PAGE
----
The investment stage begins with what many private equity funds do best -- identifying undervalued companies and assessing what those companies can become with the right balance sheets and operations. However, as noted above, in a typical private equity transaction, the fund does not commit funds until the deal closes.
Not so in a debt-to-equity investment. The private equity fund analyzes the capital structure and makes a determination on which debt, securities or claims to purchase to provide it with the best opportunity to gain control the company. This analysis is complex, requiring a keen understanding of the capital structure, the actual amount of claims at each priority level in the capital structure, litigation risks and the ability to develop a plan of reorganization that will be supported by the requisite classes of stakeholders.
Adding to the complexity is the need to "partner up" with the company and potentially other constituents in the Chapter 11 case, as there will likely be competition from other funds and investors focusing on the same goal or attempting to make money by using litigation and other tactics to delay the Chapter 11 process at the expense of the company and the private equity fund.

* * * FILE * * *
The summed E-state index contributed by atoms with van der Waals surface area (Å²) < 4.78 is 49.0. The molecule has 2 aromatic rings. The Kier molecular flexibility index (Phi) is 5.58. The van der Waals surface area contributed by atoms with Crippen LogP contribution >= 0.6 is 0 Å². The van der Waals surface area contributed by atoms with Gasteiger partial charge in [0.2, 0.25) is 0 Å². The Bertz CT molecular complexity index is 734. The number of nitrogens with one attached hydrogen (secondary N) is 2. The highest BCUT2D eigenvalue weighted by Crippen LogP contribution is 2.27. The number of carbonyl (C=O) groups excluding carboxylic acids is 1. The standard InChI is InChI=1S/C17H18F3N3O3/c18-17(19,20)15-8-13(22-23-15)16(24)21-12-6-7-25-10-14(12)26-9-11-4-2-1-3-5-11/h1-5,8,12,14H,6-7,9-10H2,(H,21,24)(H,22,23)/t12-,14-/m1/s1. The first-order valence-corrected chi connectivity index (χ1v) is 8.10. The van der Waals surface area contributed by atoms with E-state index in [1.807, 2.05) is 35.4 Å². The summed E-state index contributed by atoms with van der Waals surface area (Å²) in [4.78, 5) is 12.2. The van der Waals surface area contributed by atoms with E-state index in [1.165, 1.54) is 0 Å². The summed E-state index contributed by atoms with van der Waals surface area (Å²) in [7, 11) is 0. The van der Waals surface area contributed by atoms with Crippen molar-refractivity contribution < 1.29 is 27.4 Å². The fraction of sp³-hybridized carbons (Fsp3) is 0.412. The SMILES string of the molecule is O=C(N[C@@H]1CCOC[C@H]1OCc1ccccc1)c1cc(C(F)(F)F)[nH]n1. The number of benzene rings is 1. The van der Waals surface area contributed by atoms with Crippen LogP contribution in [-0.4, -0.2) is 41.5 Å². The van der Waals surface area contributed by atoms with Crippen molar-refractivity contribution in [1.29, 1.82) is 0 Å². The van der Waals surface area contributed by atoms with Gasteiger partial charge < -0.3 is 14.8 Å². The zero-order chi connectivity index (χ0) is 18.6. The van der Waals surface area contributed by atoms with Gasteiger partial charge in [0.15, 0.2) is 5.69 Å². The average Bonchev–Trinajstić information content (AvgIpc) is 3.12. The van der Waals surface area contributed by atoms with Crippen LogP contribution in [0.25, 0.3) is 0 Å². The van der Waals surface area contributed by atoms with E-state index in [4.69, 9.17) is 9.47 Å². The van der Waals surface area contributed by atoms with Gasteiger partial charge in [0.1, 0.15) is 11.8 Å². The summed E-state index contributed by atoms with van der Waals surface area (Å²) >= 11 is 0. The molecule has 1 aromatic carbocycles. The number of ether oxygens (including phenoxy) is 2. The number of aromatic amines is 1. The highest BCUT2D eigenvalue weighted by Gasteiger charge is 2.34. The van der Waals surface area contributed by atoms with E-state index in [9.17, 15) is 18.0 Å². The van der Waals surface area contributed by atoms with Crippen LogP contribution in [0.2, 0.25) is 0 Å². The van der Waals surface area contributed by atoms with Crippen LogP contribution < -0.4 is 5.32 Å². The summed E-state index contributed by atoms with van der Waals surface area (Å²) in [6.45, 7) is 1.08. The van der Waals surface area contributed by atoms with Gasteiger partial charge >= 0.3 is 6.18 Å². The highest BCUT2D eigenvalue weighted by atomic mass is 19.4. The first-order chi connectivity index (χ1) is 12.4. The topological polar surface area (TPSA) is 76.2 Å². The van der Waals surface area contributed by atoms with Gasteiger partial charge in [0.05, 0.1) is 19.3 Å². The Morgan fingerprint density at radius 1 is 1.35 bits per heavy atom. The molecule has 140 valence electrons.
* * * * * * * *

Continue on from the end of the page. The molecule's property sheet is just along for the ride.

At the culmination of the investment stage, the private equity fund must invest its funds before it knows whether it will end up with control. If the fund miscalculates, its investment could be tied up and, at the end of the process, it may simply get a distribution under a confirmed Chapter 11 plan, rather than the ownership stake it desired. That distribution could be less money than the fund invested. This risk makes the execution stage so critical.
The execution stage is about planning, process, negotiation and the courage of one's convictions. In general, the strategy of the private equity fund is for the company to emerge from Chapter 11 with a fixed balance sheet as quickly as practicable. In many situations, the preferred route is a pre-packaged or pre-arranged Chapter 11. In either of these situations, the deal is negotiated out of court and supported by the requisite stakeholders to confirm a plan of reorganization shortly after a Chapter 11 case is commenced.